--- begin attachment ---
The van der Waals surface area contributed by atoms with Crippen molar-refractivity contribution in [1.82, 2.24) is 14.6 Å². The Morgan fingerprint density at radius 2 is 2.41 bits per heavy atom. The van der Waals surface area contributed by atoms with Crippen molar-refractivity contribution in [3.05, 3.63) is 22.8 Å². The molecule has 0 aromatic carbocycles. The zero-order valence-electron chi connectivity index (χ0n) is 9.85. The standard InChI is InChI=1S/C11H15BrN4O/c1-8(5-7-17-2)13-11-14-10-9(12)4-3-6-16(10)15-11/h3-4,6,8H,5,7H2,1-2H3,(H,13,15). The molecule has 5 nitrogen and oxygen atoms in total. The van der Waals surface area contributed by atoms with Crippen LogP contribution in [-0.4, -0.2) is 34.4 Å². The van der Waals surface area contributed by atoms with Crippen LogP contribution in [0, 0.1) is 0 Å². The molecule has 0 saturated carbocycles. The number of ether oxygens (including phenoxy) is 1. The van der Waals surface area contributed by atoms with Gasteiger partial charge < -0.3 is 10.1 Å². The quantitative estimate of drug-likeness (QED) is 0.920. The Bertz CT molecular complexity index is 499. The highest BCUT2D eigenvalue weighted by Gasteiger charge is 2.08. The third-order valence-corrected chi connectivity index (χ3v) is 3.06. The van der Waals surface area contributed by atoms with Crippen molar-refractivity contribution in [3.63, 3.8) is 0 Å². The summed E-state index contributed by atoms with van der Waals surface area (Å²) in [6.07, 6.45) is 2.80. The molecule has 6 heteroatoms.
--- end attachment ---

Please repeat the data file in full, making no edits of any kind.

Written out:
The van der Waals surface area contributed by atoms with Crippen molar-refractivity contribution in [1.82, 2.24) is 14.6 Å². The Morgan fingerprint density at radius 2 is 2.41 bits per heavy atom. The van der Waals surface area contributed by atoms with Crippen molar-refractivity contribution in [3.05, 3.63) is 22.8 Å². The molecule has 0 aromatic carbocycles. The zero-order valence-electron chi connectivity index (χ0n) is 9.85. The standard InChI is InChI=1S/C11H15BrN4O/c1-8(5-7-17-2)13-11-14-10-9(12)4-3-6-16(10)15-11/h3-4,6,8H,5,7H2,1-2H3,(H,13,15). The molecule has 5 nitrogen and oxygen atoms in total. The van der Waals surface area contributed by atoms with Crippen LogP contribution in [-0.4, -0.2) is 34.4 Å². The van der Waals surface area contributed by atoms with Crippen LogP contribution in [0, 0.1) is 0 Å². The molecule has 0 saturated carbocycles. The number of ether oxygens (including phenoxy) is 1. The van der Waals surface area contributed by atoms with Gasteiger partial charge < -0.3 is 10.1 Å². The quantitative estimate of drug-likeness (QED) is 0.920. The Bertz CT molecular complexity index is 499. The highest BCUT2D eigenvalue weighted by Gasteiger charge is 2.08. The third-order valence-corrected chi connectivity index (χ3v) is 3.06. The van der Waals surface area contributed by atoms with Crippen molar-refractivity contribution in [3.63, 3.8) is 0 Å². The summed E-state index contributed by atoms with van der Waals surface area (Å²) in [6.07, 6.45) is 2.80. The molecule has 6 heteroatoms.